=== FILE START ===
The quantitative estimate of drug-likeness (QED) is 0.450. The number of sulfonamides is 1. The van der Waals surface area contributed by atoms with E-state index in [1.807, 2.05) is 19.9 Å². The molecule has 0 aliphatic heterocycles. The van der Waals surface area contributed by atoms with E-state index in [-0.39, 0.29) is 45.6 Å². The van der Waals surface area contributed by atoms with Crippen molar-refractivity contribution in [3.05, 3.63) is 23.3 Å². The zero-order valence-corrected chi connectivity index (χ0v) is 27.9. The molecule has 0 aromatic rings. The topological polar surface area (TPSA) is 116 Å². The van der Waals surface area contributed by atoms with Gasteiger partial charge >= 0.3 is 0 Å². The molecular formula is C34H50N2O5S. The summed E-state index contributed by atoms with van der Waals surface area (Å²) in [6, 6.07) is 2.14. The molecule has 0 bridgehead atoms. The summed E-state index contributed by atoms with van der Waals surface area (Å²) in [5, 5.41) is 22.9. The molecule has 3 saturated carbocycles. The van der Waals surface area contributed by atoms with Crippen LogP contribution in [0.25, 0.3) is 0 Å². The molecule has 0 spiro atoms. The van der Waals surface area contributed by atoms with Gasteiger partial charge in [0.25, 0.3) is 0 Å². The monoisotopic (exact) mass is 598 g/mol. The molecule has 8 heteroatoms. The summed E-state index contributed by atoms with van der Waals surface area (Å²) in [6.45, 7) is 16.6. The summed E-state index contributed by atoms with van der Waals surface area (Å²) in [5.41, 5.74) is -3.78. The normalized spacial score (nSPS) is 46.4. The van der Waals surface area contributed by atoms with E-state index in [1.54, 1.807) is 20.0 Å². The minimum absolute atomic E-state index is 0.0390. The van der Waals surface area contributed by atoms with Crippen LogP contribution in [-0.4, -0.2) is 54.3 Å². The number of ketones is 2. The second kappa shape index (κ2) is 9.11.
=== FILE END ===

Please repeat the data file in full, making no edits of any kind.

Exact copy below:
The quantitative estimate of drug-likeness (QED) is 0.450. The number of sulfonamides is 1. The van der Waals surface area contributed by atoms with E-state index in [1.807, 2.05) is 19.9 Å². The molecule has 0 aliphatic heterocycles. The van der Waals surface area contributed by atoms with E-state index in [-0.39, 0.29) is 45.6 Å². The van der Waals surface area contributed by atoms with Crippen molar-refractivity contribution in [3.05, 3.63) is 23.3 Å². The zero-order valence-corrected chi connectivity index (χ0v) is 27.9. The molecule has 0 aromatic rings. The topological polar surface area (TPSA) is 116 Å². The van der Waals surface area contributed by atoms with Gasteiger partial charge >= 0.3 is 0 Å². The molecular formula is C34H50N2O5S. The summed E-state index contributed by atoms with van der Waals surface area (Å²) in [6, 6.07) is 2.14. The molecule has 0 bridgehead atoms. The summed E-state index contributed by atoms with van der Waals surface area (Å²) in [5, 5.41) is 22.9. The molecule has 3 saturated carbocycles. The van der Waals surface area contributed by atoms with Crippen LogP contribution in [0.25, 0.3) is 0 Å². The molecule has 0 spiro atoms. The van der Waals surface area contributed by atoms with Gasteiger partial charge in [0.25, 0.3) is 0 Å². The monoisotopic (exact) mass is 598 g/mol. The molecule has 8 heteroatoms. The summed E-state index contributed by atoms with van der Waals surface area (Å²) in [6.45, 7) is 16.6. The summed E-state index contributed by atoms with van der Waals surface area (Å²) in [5.41, 5.74) is -3.78. The normalized spacial score (nSPS) is 46.4. The van der Waals surface area contributed by atoms with E-state index in [1.54, 1.807) is 20.0 Å². The minimum absolute atomic E-state index is 0.0390. The van der Waals surface area contributed by atoms with Crippen LogP contribution in [-0.4, -0.2) is 54.3 Å². The number of ketones is 2. The second kappa shape index (κ2) is 9.11.